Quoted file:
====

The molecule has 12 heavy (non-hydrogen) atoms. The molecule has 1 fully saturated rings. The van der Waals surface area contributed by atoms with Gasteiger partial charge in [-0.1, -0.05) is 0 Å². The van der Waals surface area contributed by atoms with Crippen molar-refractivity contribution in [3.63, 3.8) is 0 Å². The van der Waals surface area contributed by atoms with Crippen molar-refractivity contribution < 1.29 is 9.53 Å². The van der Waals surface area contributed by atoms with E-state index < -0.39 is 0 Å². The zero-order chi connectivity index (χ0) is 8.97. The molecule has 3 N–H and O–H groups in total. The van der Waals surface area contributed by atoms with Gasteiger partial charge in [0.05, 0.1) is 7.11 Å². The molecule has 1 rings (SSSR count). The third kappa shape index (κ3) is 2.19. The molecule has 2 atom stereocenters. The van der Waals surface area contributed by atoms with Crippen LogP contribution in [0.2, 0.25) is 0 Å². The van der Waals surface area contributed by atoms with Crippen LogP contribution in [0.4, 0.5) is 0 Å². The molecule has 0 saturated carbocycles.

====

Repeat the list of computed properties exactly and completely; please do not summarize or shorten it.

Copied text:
The molecule has 12 heavy (non-hydrogen) atoms. The molecule has 1 fully saturated rings. The van der Waals surface area contributed by atoms with Gasteiger partial charge in [-0.1, -0.05) is 0 Å². The van der Waals surface area contributed by atoms with Crippen molar-refractivity contribution in [3.63, 3.8) is 0 Å². The van der Waals surface area contributed by atoms with Crippen molar-refractivity contribution < 1.29 is 9.53 Å². The van der Waals surface area contributed by atoms with E-state index < -0.39 is 0 Å². The zero-order chi connectivity index (χ0) is 8.97. The molecule has 3 N–H and O–H groups in total. The van der Waals surface area contributed by atoms with Gasteiger partial charge in [0.05, 0.1) is 7.11 Å². The molecule has 1 rings (SSSR count). The third kappa shape index (κ3) is 2.19. The molecule has 2 atom stereocenters. The van der Waals surface area contributed by atoms with Crippen LogP contribution in [0.2, 0.25) is 0 Å². The van der Waals surface area contributed by atoms with Crippen LogP contribution in [0.4, 0.5) is 0 Å². The molecule has 0 saturated carbocycles.